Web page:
ISLAMABAD: Warning preschoolers aged 3-5 are highly vulnerable to typhoid fever, including drug resistant typhoid, the National Institute of Health has underlined the need for limiting the...
ISLAMABAD: Warning preschoolers aged 3-5 are highly vulnerable to typhoid fever, including drug resistant typhoid, the National Institute of Health has underlined the need for limiting the transmission of the life-threatening bacterial infection through preventive measures and early detection and treatment.
In an advisory, the NIH, the country's leading medical research centre, said typhoid fever was endemic in the country, while outbreaks of the Extensively Drug Resistant Salmonella Typhi (XDR S. Typhi) had been reported in different parts of the country since 2016, especially during summer and monsoon seasons. “This XDR S. Typhi is resistant to commonly used antibiotics such as ampicillin, chloramphenicol, trimethoprim-sulfamethoxazole, fluoroquinolones and third generation cephalosporins. The XDR S. Typhi is sensitive only to carbapenem (meropenem) and macrolide (azithromycin). In view of the seasonal trend of XDR typhoid, it is important to take necessary measures to limit its transmission through preventive measures, early detection, use of recommended diagnostic tools, and prompt treatment,” it said.
According to the institute, typhoid occurs through feco-oral route and infection spreads through contaminated food, milk, frozen fruits and water or through close contact with the already infected persons.
It warned that preschool children were at greater risk of developing the disease and they usually had milder symptoms than the adults had, while visitors to or those working in endemic areas and caregivers of the patient infected with S. Typhi were also at higher risk.
According to the NIH, since the outbreak of novel coronavirus, health professionals are found to be frequently prescribing azithromycin for both suspected and confirmed COVID-19 cases.
“Such patients may develop resistance against azithromycin due to its overuse leading to resistance strains whose spread will limit out treatment options in XDR typhoid cases. This practice should immediately be addressed and azithromycin should be prescribed carefully for COVlD-19 cases in line with local and international recommendations.”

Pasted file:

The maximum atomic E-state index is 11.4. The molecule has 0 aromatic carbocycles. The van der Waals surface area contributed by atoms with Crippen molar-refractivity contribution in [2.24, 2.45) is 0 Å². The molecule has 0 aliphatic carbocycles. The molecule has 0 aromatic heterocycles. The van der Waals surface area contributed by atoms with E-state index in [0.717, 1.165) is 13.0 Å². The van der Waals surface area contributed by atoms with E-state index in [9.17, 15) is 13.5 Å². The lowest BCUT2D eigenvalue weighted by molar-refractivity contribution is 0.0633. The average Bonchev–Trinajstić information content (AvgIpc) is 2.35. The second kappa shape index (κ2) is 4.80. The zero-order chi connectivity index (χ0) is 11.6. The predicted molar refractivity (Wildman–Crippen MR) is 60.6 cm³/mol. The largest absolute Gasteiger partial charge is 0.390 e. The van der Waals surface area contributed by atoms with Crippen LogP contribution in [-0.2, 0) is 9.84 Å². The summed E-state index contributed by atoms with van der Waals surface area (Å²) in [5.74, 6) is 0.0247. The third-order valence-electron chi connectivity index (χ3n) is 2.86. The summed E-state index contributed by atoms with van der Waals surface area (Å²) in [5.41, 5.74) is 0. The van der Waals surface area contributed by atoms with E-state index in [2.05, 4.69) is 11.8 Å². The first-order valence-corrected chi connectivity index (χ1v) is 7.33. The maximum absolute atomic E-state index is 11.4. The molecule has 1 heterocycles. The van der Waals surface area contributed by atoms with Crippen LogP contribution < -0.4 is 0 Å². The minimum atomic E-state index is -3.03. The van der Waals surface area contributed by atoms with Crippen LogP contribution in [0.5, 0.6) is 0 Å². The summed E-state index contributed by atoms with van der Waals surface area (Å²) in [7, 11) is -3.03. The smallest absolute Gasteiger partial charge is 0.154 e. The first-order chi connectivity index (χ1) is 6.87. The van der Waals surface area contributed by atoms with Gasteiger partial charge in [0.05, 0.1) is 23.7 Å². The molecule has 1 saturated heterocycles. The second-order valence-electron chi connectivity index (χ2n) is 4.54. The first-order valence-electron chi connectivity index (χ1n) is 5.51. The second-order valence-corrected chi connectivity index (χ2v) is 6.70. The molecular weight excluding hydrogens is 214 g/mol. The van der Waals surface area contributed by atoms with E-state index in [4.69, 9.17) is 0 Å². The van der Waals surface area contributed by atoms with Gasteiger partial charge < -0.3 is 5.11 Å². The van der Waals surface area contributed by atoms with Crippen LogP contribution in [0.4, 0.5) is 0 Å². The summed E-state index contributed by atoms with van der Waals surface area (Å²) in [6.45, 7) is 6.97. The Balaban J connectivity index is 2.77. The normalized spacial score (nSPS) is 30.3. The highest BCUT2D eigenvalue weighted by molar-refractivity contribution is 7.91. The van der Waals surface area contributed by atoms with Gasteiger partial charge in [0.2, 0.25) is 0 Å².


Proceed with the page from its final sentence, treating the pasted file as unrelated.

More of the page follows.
The NIH said with the treatment options for typhoid becoming more limited, preventive measures, including improved sanitation and vaccination campaigns, were urgently needed.
“The use of azithromycin and meropenem should be restricted and it should given to XDR cases based on prescription by registered medical practitioners. In case of upper and lower respiratory tract infections, other available drug options should be used instead of oral azithromycin, which should be spared for lab-confirmed XDR typhoid cases and other serious medical conditions.”
According to the NIH, thorough washing of hands with soap and water is highly recommended after using toilet, before and after attending patient, before handling, cooking and eating.
The people should drink treated, boiled or bottled water, wash fruits and vegetable properly before eating, use freshly cooked, hot served and homemade food, avoid eating raw fruits or vegetables, market prepared or leftover food, and use pasteurised milk. Visitors to and from endemic areas, high-risk group of people, and those exposed to the infection should be vaccinated.
“Typhoid fever vaccines do not provide 100 per cent protection from typhoid fever. However, they reduce the severity of the illness. Typhoid conjugate vaccine (Typbar—TCV) is a new conjugate vaccine with longer immunity,” it said. Advocating immediate medical advice for suspected cases, the institute said doctors should avoid unnecessary use of antimicrobial agents to treat patients and prescribe them in light of the results of culture and sensitivity test.
It asked health authorities to involve water and sanitation agencies, public health engineering department and district and local administrations for effective anti-typhoid preparedness and response.